On Wednesday night, NBA player Zach Randolph was arrested for intent to sell marijuana in a bizarre incident in Los Angeles. According to reports, a mini-riot took place that resulted in damage to six different police cars.

The Los Angeles Police Department said a routine patrol car encountered a group of people drinking and smoking pot in Watts. They attempted to disperse the crowd, but this led to bottles being thrown at their car. As the situation escalated, the cops called for backup and the crowd continued to attack the vehicles. 

Randolph and one other man were arrested as part of the incident. Two guns and narcotics were seized by the police and two vehicles were also impounded.

The LAPD later clarified that the reason Randolph was charged with "intent to sell" was because of the amount of marijuana in his possession. While recreational cannabis is legal in California, residents are only allowed to possess up to one ounce on their person at a time. According to reports, Randolph had as much as two pounds on him at the time of his arrest. A lawyer for Randolph said, "The charges are false and misleading."

Randolph signed a two-year, $24 million deal with the Sacramento Kings this offseason after playing several years for the Memphis Grizzlies. In 2009, he was arrested on suspicion of drunk driving and was suspended two games for that incident. And then in 2010, his friend was arrested while driving Randolph's SUV when police found a cooler filled with marijuana in the car. Randolph was not present at the time and would not be charged.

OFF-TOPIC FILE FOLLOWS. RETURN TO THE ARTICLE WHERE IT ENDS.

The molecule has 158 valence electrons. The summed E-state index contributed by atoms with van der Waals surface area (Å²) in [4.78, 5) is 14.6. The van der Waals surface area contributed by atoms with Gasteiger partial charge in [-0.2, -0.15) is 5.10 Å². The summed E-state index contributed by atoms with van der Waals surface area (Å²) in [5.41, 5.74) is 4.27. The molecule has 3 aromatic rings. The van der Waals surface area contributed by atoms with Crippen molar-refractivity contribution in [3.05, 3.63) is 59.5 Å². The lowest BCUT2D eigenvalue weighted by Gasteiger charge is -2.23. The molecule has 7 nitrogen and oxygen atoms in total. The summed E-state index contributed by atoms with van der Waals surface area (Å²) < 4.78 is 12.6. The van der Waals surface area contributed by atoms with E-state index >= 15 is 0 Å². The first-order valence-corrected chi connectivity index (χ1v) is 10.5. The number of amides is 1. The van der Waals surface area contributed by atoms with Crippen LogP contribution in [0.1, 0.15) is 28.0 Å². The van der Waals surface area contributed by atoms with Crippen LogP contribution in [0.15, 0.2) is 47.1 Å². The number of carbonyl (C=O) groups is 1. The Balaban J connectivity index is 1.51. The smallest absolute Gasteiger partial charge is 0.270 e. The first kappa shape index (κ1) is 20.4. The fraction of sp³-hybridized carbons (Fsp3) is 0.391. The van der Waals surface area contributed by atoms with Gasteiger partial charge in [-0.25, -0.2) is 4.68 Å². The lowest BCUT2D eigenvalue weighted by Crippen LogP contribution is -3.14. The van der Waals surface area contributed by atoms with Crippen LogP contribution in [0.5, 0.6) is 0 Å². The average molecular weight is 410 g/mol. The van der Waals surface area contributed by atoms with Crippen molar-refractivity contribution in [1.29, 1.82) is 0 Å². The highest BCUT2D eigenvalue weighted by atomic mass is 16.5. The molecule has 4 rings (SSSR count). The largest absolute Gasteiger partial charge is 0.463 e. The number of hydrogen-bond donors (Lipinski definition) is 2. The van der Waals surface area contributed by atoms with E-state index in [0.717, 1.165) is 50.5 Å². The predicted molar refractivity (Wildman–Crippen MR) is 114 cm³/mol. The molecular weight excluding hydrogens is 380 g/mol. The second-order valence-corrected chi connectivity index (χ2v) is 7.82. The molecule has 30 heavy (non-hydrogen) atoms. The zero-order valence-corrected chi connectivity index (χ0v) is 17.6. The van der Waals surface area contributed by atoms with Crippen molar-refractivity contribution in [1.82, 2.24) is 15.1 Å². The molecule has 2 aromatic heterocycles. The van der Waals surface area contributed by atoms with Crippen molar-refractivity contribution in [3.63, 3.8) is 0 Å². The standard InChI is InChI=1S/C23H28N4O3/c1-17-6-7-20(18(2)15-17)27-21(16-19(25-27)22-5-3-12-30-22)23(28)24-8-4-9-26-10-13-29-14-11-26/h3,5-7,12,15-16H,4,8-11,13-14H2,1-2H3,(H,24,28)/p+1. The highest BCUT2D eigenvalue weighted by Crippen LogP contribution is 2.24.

Many people have wondered why a multimillionaire sports star would risk legal penalties for possessing that much marijuana. And while the NBA has a slightly more tolerant stance towards marijuana than the NFL, they're certainly not going to ignore the arrest of one of their players.

This incident also makes the idea of "intent to sell" pretty ridiculous. Why would an NBA player making more than $10 million a year be selling marijuana? And considering marijuana is legal in many states, the "intent to sell" designation for possession arrests may be an antiquated idea.

But unless this situation gets resolved in the near future, it's likely Randolph won't be at opening tip-off for the Sacramento Kings this season.